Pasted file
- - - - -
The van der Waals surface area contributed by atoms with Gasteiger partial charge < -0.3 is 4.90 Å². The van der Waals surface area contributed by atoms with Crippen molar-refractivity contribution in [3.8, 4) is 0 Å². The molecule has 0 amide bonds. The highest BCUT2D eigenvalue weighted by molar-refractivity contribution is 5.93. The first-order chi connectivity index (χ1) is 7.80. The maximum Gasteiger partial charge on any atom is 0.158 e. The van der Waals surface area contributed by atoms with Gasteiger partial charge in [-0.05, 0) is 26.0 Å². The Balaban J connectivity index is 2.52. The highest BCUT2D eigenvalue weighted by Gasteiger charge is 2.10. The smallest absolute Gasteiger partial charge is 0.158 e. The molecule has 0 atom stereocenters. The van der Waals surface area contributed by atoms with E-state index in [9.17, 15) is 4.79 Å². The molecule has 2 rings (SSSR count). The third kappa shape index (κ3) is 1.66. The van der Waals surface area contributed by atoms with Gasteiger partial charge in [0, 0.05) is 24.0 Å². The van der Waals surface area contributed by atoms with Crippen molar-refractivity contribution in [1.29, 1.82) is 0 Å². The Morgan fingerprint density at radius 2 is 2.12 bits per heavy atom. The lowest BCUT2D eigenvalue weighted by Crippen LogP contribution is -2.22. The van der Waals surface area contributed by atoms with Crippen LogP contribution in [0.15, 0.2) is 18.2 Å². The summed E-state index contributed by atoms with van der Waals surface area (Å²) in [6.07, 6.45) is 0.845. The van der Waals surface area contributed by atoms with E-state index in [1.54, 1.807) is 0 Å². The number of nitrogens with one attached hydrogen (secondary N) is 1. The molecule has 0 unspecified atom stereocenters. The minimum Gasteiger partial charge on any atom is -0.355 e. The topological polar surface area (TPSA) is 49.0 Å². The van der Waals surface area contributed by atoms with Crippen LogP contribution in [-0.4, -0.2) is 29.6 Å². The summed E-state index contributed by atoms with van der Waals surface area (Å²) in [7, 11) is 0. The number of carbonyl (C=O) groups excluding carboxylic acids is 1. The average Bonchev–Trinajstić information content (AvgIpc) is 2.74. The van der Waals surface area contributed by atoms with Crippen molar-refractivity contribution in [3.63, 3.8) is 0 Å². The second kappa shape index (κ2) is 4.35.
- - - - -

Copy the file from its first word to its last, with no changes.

The van der Waals surface area contributed by atoms with Gasteiger partial charge < -0.3 is 4.90 Å². The van der Waals surface area contributed by atoms with Crippen molar-refractivity contribution in [3.8, 4) is 0 Å². The molecule has 0 amide bonds. The highest BCUT2D eigenvalue weighted by molar-refractivity contribution is 5.93. The first-order chi connectivity index (χ1) is 7.80. The maximum Gasteiger partial charge on any atom is 0.158 e. The van der Waals surface area contributed by atoms with Gasteiger partial charge in [-0.05, 0) is 26.0 Å². The Balaban J connectivity index is 2.52. The highest BCUT2D eigenvalue weighted by Gasteiger charge is 2.10. The smallest absolute Gasteiger partial charge is 0.158 e. The molecule has 0 atom stereocenters. The van der Waals surface area contributed by atoms with E-state index in [9.17, 15) is 4.79 Å². The molecule has 2 rings (SSSR count). The third kappa shape index (κ3) is 1.66. The van der Waals surface area contributed by atoms with Gasteiger partial charge in [0, 0.05) is 24.0 Å². The van der Waals surface area contributed by atoms with Crippen molar-refractivity contribution in [1.29, 1.82) is 0 Å². The Morgan fingerprint density at radius 2 is 2.12 bits per heavy atom. The lowest BCUT2D eigenvalue weighted by Crippen LogP contribution is -2.22. The van der Waals surface area contributed by atoms with Crippen LogP contribution in [0.15, 0.2) is 18.2 Å². The summed E-state index contributed by atoms with van der Waals surface area (Å²) in [6.07, 6.45) is 0.845. The van der Waals surface area contributed by atoms with E-state index in [1.54, 1.807) is 0 Å². The number of nitrogens with one attached hydrogen (secondary N) is 1. The molecule has 0 unspecified atom stereocenters. The minimum Gasteiger partial charge on any atom is -0.355 e. The topological polar surface area (TPSA) is 49.0 Å². The van der Waals surface area contributed by atoms with Crippen LogP contribution in [-0.4, -0.2) is 29.6 Å². The summed E-state index contributed by atoms with van der Waals surface area (Å²) in [7, 11) is 0. The number of carbonyl (C=O) groups excluding carboxylic acids is 1. The average Bonchev–Trinajstić information content (AvgIpc) is 2.74. The van der Waals surface area contributed by atoms with Crippen molar-refractivity contribution in [3.63, 3.8) is 0 Å². The second kappa shape index (κ2) is 4.35.